The Afghan community is less familiar with the term “research” and it is often taken as “investigation” therefore, to familiarise members of the community with the research project, informal visits were made prior to the formal consultation sessions to meet the women and introduce the project. Participants were highly appreciative of the consultation process and having an opportunity to contribute to the direction of the research. Most of the participants have never been part of a research project or have never heard about the research process.
There was enthusiasm for the research and hope for minor changes in health care system that could fulfil their needs in the best possible way; however, I needed to clarify that whilst the research hoped to inform change this was not guaranteed as a direct outcome of this project.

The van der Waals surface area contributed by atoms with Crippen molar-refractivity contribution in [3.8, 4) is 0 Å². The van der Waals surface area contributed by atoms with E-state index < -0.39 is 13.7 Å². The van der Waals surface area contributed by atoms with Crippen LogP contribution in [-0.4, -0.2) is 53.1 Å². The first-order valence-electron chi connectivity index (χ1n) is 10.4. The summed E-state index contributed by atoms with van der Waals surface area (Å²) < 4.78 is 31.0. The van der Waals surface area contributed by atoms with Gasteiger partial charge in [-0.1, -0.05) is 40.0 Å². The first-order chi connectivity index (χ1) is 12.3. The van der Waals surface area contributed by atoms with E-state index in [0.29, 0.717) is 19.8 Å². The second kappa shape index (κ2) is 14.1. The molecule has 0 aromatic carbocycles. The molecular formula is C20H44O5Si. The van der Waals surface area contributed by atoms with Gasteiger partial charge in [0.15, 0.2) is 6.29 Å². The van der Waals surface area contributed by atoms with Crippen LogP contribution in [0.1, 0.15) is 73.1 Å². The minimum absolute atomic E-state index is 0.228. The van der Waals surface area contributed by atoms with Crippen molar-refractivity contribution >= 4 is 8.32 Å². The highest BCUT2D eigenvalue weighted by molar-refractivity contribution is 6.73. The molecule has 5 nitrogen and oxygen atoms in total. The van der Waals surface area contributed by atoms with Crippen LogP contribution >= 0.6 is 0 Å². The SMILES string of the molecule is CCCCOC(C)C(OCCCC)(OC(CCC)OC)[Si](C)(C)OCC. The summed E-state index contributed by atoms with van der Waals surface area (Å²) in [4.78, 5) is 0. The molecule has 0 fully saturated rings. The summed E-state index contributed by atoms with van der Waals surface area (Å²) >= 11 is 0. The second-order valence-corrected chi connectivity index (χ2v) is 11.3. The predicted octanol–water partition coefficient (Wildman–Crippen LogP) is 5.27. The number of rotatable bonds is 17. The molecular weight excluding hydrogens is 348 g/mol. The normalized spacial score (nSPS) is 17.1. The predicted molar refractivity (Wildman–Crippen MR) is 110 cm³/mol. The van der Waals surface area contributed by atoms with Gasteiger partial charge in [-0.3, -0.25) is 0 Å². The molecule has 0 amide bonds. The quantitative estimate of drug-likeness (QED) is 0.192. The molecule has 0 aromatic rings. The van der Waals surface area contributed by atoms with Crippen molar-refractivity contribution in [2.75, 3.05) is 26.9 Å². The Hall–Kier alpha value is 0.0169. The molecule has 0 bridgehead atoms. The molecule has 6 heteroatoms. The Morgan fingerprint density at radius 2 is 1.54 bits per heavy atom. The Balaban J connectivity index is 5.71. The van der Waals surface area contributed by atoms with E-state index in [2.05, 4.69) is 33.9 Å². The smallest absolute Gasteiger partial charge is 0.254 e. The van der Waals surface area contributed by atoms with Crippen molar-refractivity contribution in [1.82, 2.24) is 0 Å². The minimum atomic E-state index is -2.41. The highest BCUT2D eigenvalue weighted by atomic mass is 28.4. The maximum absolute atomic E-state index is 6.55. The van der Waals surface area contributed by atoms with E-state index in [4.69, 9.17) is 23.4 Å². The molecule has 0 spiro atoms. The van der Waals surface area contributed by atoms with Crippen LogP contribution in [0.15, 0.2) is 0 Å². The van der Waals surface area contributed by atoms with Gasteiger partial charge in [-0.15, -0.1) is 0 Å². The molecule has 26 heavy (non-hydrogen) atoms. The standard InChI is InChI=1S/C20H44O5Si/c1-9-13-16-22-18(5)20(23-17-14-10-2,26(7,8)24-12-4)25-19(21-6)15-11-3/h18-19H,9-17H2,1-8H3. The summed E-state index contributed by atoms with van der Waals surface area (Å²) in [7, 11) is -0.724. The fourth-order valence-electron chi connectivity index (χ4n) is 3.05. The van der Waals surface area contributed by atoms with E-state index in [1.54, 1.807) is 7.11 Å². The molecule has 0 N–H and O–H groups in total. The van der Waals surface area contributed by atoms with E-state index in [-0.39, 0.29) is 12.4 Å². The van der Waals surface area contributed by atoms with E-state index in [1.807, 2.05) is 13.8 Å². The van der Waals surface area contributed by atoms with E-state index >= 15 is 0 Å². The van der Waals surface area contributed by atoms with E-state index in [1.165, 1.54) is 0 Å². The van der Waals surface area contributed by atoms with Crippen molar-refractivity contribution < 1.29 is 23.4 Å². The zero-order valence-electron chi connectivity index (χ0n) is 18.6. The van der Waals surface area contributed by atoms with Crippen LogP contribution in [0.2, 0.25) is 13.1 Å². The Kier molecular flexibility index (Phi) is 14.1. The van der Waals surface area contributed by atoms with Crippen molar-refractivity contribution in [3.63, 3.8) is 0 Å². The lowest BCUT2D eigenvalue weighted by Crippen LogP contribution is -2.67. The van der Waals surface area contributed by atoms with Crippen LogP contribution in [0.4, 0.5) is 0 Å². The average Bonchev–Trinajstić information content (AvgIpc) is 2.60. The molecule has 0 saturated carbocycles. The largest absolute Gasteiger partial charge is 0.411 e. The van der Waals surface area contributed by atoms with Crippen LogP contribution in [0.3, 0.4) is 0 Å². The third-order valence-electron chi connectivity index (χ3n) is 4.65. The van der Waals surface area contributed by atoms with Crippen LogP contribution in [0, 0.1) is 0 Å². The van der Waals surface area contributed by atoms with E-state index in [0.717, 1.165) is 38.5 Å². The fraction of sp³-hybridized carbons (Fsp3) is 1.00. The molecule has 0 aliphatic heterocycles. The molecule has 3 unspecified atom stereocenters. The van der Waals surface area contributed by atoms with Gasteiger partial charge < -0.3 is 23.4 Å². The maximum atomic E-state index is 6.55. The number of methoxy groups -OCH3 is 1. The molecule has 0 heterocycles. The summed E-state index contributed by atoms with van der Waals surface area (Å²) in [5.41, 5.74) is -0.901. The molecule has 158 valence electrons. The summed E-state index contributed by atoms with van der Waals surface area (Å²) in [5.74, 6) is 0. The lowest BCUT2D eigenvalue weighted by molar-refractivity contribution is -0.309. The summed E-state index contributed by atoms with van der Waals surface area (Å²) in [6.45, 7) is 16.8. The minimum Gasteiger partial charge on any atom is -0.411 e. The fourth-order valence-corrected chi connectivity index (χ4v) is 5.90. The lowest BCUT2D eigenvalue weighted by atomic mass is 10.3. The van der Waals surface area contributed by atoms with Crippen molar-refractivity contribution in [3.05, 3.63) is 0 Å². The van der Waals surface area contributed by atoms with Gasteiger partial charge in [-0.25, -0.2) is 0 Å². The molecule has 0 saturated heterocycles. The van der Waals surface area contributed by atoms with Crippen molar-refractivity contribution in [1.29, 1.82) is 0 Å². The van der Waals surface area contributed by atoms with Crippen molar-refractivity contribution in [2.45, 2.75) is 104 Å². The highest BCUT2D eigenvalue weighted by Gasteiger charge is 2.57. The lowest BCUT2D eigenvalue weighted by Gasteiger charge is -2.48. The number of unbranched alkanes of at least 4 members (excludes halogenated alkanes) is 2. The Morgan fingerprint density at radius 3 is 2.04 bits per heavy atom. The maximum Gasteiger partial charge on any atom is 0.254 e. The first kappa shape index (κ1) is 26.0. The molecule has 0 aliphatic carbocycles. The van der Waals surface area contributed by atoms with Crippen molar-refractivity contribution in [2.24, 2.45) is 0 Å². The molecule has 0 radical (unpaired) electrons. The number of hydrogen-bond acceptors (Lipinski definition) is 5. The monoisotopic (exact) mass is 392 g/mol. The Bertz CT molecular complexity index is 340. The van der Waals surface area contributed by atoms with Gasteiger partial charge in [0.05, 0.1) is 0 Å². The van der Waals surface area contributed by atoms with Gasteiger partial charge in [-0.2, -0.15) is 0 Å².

Much is documented about the usefulness of community-based participatory methods for involving typically ‘hard to reach’ people to recognise and include their often excluded voices in research [15,30]. Done properly, participatory methods can benefit community members, health care professionals and managers, policy makers and researchers alike. Participatory methods can create bridges between researchers, stakeholders and communities, through the sharing of knowledge and experience. Such inclusive research practices, although innovative are rarely documented in detail for others to learn how to conduct research of this kind. This project was designed to ascertain the feasibility and value of participatory methods to engage women and men of refugee background, in this case from the Afghan community. Planning the community engagement framework required consideration of the community’s geographic, demographic and cultural characteristics, as well as the community’s interest and desire to take part. The usefulness of the approach included building on the existing local community networks, as well as making the most of opportunities for capacity building with local agencies and community members by strengthening relationships, leadership skills and knowledge of all those involved in the Community Advisory Group, and the community and health professional/stakeholder participants and their agencies. Migrant Afghan women have previously participated in research projects [30,31], but there are few examples of men participating and have their voices documented. The fact that numerous men participated in the consultation and the research interviews is testament to the value of the methodology employed.